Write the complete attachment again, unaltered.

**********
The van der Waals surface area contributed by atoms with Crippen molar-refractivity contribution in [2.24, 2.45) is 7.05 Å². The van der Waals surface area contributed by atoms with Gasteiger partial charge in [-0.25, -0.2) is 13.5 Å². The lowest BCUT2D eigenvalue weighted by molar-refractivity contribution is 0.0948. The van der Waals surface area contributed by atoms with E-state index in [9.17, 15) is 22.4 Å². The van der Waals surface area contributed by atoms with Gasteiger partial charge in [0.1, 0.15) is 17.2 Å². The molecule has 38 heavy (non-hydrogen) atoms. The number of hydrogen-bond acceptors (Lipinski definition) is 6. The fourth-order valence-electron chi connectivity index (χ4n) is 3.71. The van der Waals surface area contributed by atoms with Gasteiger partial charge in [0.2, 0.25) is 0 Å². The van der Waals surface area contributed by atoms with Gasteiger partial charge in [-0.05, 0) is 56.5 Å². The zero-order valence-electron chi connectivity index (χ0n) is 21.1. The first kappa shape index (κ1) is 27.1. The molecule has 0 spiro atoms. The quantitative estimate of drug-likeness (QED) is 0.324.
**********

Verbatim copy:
The van der Waals surface area contributed by atoms with Crippen molar-refractivity contribution in [2.24, 2.45) is 7.05 Å². The van der Waals surface area contributed by atoms with Gasteiger partial charge in [-0.25, -0.2) is 13.5 Å². The lowest BCUT2D eigenvalue weighted by molar-refractivity contribution is 0.0948. The van der Waals surface area contributed by atoms with E-state index in [9.17, 15) is 22.4 Å². The van der Waals surface area contributed by atoms with Gasteiger partial charge in [0.1, 0.15) is 17.2 Å². The molecule has 38 heavy (non-hydrogen) atoms. The number of hydrogen-bond acceptors (Lipinski definition) is 6. The fourth-order valence-electron chi connectivity index (χ4n) is 3.71. The van der Waals surface area contributed by atoms with Gasteiger partial charge in [0.2, 0.25) is 0 Å². The van der Waals surface area contributed by atoms with Gasteiger partial charge in [-0.05, 0) is 56.5 Å². The zero-order valence-electron chi connectivity index (χ0n) is 21.1. The first kappa shape index (κ1) is 27.1. The molecule has 0 spiro atoms. The quantitative estimate of drug-likeness (QED) is 0.324.